II. And now, let us turn to the other thought, the Christian heaven and the life that is worthy of it.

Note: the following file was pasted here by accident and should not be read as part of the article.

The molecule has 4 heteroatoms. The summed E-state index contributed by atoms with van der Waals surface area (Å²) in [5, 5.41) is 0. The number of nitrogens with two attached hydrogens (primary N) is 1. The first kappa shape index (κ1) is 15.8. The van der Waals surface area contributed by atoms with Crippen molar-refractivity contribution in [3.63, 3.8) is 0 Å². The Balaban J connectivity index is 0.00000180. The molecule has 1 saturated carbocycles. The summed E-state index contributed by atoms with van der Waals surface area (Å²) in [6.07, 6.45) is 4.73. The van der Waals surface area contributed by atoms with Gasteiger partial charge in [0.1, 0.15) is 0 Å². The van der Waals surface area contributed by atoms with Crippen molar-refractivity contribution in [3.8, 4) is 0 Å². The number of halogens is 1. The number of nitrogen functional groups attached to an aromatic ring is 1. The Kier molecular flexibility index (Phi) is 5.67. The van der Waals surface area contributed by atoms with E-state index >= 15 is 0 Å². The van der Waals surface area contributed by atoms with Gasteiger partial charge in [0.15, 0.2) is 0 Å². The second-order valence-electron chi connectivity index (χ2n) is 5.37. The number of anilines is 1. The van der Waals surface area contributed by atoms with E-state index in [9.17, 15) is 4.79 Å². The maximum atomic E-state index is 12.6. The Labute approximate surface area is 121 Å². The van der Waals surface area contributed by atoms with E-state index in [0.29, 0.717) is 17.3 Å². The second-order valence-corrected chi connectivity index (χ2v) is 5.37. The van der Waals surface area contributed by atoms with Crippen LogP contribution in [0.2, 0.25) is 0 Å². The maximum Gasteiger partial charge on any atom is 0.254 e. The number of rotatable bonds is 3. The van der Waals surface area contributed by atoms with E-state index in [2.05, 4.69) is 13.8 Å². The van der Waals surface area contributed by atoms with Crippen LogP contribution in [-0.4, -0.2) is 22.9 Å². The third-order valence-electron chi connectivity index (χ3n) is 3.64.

Some of you, I have no doubt, would think that that was a tremendous heresy if there were not Scriptural words to buttress it. Let us see what it means. My text out of the Revelation says, 'They shall walk with Me in white, for they are worthy.' And the same voice that spake these, to some of us, astounding, words, said, when He was here on earth, 'They which shall be counted worthy to attain to the life of the resurrection from the dead,' etc. The text brings out very clearly the continuity and congruity between the life on earth and the life in heaven. Who is it of whom it is said that 'they are worthy' to 'walk in white'? It is the 'few names even in Sardis which have not defiled their garments.' You see the connection; clean robes here and shining robes hereafter; the two go together, and you cannot separate them. And no belief that salvation, in its incipient germ here, and salvation in its fulness hereafter, are the results 'not of works of righteousness which we have done, but of His mercy,' is to be allowed to interfere with that other truth that they who are worthy attain to the Kingdom.